Issues Faced By HIV-infected Children & How You Can Help

This week’s news included the official launch of “Believe it. Do it.” an action campaign by UNAIDS to help end new HIV infections among children by the year 2015.

In launching the campaign, it was cited that 390,000 children become newly infected each year. UNAIDS hopes to end new infections through increased education on the virus.

“Believe it. Do it.” campaign website

Pediatric HIV has been one of my interests for several years. It’s one of those topics that isn’t discussed much in day-to-day conversations, but there are children silently suffering around the world.

The medical impact of HIV on children is obvious. However, the impact on other areas of functioning is less widely known. Children with HIV may subsequently face educational and psychosocial difficulties. In particular, the virus is known to affect the brain’s functioning, resulting in deficits in attention, memory and processing speed for infected children. Additionally, they may be more prone to behavioral difficulties, including symptoms of disruptive behavior/conduct disorder (e.g. tantrums, defiance, aggression), depression, anxiety. The impact of the virus is unique to each child, but consequences are lasting.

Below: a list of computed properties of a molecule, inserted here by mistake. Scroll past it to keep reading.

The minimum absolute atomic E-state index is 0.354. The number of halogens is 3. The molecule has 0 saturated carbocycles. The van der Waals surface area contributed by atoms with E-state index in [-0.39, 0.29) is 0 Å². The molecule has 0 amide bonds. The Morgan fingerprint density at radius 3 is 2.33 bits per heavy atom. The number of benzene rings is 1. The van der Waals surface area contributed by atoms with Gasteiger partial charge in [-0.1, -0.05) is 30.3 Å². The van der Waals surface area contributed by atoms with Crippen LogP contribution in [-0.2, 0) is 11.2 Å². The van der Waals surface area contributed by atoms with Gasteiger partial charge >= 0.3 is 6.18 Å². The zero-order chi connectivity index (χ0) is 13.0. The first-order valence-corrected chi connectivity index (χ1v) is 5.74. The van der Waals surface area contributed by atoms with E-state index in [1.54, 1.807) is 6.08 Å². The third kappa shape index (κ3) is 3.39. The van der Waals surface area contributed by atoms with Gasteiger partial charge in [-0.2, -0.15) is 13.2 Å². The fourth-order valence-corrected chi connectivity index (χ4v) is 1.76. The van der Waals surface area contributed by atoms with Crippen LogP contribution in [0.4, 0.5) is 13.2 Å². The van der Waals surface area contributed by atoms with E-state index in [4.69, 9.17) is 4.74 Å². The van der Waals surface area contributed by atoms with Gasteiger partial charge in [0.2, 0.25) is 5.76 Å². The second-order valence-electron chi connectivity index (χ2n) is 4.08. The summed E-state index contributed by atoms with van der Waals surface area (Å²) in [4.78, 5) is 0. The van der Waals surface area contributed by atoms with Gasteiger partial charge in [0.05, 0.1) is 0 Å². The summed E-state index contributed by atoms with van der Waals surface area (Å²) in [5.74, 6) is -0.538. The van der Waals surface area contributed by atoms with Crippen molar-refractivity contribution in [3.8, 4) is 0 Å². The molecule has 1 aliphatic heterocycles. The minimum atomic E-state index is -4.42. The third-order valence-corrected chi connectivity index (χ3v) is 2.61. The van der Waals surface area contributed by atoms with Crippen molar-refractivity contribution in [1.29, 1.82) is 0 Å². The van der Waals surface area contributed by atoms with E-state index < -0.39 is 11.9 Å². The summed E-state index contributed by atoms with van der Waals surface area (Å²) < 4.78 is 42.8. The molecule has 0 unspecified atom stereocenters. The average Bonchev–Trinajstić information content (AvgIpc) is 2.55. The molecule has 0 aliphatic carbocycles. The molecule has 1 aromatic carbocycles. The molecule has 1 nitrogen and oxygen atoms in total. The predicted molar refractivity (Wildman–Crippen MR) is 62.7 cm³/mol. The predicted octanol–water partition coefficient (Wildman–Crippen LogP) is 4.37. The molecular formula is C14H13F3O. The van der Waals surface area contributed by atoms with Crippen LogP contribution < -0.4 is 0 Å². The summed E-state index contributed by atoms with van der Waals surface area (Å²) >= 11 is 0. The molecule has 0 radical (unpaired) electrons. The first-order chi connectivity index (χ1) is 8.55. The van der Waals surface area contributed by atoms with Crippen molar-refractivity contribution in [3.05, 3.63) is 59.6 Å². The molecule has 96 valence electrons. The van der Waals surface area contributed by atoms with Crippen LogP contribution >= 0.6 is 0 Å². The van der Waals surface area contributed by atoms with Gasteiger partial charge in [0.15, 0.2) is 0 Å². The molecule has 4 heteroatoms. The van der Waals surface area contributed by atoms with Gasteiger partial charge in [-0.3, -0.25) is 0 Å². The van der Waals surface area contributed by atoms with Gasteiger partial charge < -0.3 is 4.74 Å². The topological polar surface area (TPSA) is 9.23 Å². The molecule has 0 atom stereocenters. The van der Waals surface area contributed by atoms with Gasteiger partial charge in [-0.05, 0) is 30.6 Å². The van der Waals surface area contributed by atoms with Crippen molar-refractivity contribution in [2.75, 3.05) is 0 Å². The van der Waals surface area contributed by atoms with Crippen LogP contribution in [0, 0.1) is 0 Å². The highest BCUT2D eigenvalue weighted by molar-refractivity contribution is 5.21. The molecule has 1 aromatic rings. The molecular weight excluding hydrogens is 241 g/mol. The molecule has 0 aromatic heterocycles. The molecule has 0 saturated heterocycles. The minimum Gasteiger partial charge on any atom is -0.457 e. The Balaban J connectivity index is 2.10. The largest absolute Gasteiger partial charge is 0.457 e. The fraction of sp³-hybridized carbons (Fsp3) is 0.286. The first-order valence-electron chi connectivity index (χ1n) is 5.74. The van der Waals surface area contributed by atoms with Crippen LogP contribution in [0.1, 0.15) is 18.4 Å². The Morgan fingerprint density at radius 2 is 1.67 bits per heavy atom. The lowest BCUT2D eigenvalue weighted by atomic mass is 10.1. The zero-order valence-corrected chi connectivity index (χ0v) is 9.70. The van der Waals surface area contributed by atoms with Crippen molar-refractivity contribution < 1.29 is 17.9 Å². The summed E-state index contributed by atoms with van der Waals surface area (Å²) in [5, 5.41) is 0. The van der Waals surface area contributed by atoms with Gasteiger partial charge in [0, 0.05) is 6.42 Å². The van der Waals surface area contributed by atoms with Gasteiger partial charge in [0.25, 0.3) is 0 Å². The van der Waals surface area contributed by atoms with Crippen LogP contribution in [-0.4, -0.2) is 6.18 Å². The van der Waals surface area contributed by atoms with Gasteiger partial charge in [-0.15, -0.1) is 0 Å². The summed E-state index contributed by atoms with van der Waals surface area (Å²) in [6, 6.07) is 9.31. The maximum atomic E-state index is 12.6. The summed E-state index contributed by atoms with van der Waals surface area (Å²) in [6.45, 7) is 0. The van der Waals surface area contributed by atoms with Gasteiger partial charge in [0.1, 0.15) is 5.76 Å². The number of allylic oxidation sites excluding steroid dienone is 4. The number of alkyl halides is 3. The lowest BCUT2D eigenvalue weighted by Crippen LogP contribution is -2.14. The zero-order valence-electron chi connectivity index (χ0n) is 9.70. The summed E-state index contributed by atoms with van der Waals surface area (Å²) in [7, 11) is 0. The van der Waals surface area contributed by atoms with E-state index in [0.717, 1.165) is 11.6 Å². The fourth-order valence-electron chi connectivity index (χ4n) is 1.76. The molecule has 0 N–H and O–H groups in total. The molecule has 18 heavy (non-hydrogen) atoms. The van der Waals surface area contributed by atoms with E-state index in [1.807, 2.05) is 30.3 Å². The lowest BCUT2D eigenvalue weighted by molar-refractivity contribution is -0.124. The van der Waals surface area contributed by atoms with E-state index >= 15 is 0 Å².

One of the reasons pediatric HIV isn’t often discussed is due to stigma and discrimination. This stigma arises out of the fact that people have strong reactions to HIV/AIDS being a life-threatening disease, but also due to misinformation about the virus.

You can help by learning more about HIV, as well as by teaching your children about the virus using the following resources:

You can also help by donating to HIV/AIDS organizations in your area. These donations may be financial, but may also include food/clothing, and your particular skill set (e.g. plumbing, IT troubleshooting, medical/legal services, etc.).


About Traci S. Williams-Nurse

Dr. Traci Williams-Nurse is a licensed psychologist who specialized in child, adolescent and family psychology. Her interests include child development, family functioning, video games and food. She was born and raised in Trinidad & Tobago and currently lives in Atlanta, Georgia.
This entry was posted in Academic Performance, Anxiety, Depression, HIV/AIDS, Medical Illness, stigma and tagged , . Bookmark the permalink.

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